The latest plans are a blatant attack on Syrian sovereignty and amount to a de facto declaration of war on Damascus. They are part of Washington’s broader strategy of dominating the entire resource-rich Middle East.

Mevlut Cavusoglu, Turkey’s foreign minister,...“There is no difference between PKK and Daesh [ISIS]. You can’t say that PKK is better because it is fighting Daesh.”
NATO on Tuesday gave President Recep Tayyip Erdoğan unanimous support for Turkey joining the US-led military offensive against the Islamic State of Iraq and Syria (ISIS), which is being used as a cover to escalate Washington’s intervention against the Syrian regime of President Bashar al-Assad.
The quid pro quo secured by Turkey involves US support for attacks on Kurdish forces that, until last week, were being hailed by Washington, Berlin and other NATO powers as the bedrock of the anti-ISIS struggle.
NATO Secretary General Jens Stoltenberg said, “We stand in strong solidarity with our ally Turkey… to address instability on Turkey's doorstep and on NATO's border.”
Turkey, which has a 700,000-strong army, the second largest in NATO, is planning to invade Syria, seize territory and establish buffer zones along the Turkish border that will allow its forces to target ISIS militants. Such zones will also provide staging posts against the Syrian Kurdish forces of the Democratic Unity Party and its militia, the Popular Protection Units (PYD/YPG)....

For all its talk of a global war on terror, in its supposed efforts to contain ISIS, the US military will likely provide air cover for Al Qaeda-linked forces on the ground, serving as their de facto air force.
The 90-minute meeting in Brussels was preparation for a full blown NATO war for regime-change in Syria. It was called at Turkey’s request under Article 4 of the NATO Treaty, to enable Ankara to consult with its allies over threats to its security.
Erdoğan said, “At the moment, Turkey has come under attack and is exercising its right to defend itself and will exercise this right until the end.” He added, “there could be a duty for NATO, and we ask NATO to be prepared for this.”

15--Deconstructing Syria: A new strategy for America’s most hopeless war , Michael E. O'Hanlon , Brookings

The plan would be directed not only against ISIL but in part against Assad as well. In a bow to reality, however, it would not explicitly seek to overthrow him, so much as deny him control of territory that he might still aspire to govern again. The autonomous zones would be liberated with the clear understanding that there was no going back to rule by Assad or a successor. In any case, Assad would not be a military target under this concept, but areas he currently controls (and cruelly bombs) would be. And if Assad delayed too long in accepting a deal for exile, he could inevitably face direct dangers to his rule and even his person. ....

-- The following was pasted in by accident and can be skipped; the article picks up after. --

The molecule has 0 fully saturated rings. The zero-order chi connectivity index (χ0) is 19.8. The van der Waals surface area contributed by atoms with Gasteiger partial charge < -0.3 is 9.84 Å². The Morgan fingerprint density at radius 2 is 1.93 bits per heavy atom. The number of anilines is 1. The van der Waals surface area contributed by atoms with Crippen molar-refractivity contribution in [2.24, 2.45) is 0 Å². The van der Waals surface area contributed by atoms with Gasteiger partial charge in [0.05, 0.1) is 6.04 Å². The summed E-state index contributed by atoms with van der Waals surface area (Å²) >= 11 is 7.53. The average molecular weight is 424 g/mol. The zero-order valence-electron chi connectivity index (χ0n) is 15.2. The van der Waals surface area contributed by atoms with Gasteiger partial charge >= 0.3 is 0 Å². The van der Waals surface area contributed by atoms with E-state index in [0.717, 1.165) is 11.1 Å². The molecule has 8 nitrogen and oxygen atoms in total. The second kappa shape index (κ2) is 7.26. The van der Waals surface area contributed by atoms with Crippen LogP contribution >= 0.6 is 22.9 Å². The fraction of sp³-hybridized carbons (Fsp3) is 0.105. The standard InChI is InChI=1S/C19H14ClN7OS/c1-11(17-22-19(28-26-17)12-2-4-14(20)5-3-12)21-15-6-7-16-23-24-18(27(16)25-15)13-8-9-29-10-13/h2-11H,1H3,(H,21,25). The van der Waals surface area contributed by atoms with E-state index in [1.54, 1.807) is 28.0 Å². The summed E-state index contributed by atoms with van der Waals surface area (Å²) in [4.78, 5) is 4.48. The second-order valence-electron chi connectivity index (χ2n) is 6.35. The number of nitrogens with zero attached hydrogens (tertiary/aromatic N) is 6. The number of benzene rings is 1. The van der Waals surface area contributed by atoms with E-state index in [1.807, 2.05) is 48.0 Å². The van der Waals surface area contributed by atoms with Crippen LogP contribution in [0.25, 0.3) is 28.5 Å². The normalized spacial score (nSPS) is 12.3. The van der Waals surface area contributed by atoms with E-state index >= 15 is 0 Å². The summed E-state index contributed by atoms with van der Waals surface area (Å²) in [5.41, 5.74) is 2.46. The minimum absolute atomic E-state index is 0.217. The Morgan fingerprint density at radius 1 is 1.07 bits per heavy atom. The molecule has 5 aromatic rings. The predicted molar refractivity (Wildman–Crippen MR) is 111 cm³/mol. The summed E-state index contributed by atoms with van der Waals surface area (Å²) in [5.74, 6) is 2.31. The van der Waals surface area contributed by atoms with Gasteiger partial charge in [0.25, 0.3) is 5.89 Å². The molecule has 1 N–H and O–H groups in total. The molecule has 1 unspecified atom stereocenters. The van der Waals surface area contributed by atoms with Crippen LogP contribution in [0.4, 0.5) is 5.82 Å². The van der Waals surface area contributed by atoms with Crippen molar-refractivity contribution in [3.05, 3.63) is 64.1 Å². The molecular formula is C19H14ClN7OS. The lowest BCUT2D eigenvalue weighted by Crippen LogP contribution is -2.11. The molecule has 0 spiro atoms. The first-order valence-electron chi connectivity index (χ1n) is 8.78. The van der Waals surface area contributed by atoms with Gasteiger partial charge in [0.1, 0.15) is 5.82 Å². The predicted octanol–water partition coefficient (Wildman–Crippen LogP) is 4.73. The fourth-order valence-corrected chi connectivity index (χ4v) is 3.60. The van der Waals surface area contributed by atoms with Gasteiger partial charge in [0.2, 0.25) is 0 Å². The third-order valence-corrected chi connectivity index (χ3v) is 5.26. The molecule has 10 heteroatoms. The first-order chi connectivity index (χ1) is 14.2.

The idea would be to help moderate elements establish reliable safe zones within Syria once they were able. American, as well as Saudi and Turkish and British and Jordanian and other Arab forces would act in support, not only from the air but eventually on the ground via special forces. The approach would benefit from Syria’s open desert terrain which could allow creation of buffer zones that could be monitored for possible signs of enemy attack. Western forces themselves would remain in more secure positions in general—within the safe zones but back from the front lines—at least until the reliability of such defenses, and also local allied forces, made it practical to deploy and live in more forward locations.

Creation of these sanctuaries would produce autonomous zones that would never again have to face the prospect of rule by either Assad or ISIL. They would also represent areas where humanitarian relief could be supplied, schools reopened, and larger opposition fighting forces recruited, trained, and based. U.N. agencies and NGOs would help to the extent possible; regardless, relief could certainly be provided far more effectively than is the case today. 

The end-game for these zones would not have to be determined in advance. The interim goal might be a confederal Syria, with several highly autonomous zones and a modest (eventual) national government. The confederation would likely require support from an international peacekeeping force, if this arrangement could ever be formalized by accord. But in the short term, the ambitions would be lower—to make these zones defensible and governable, to help provide relief for populations within them, and to train and equip more recruits so that the zones could be stabilized and then gradually expanded....

Third, multilateral support teams, grounded in special forces detachments and air-defense capabilities as needed, would be prepared for deployment into parts of Syria once opposition elements were able to seize and reliably hold strong points. 
This last part would of course be the most challenging, and the actual deployment of any such teams the most fraught. It need not be rushed. It could be undertaken in the safest zones first—perhaps in Kurdish areas, for example, and then near the Jordanian border in conjunction with Jordanian forces. But it’s a necessary part of the effort. Beginning the planning immediately would not only help prove American seriousness about the overall campaign plan, but also allow for coordination with humanitarian and development groups (So the terrorists seize the ground in Syria and then US special forces come in and hold it)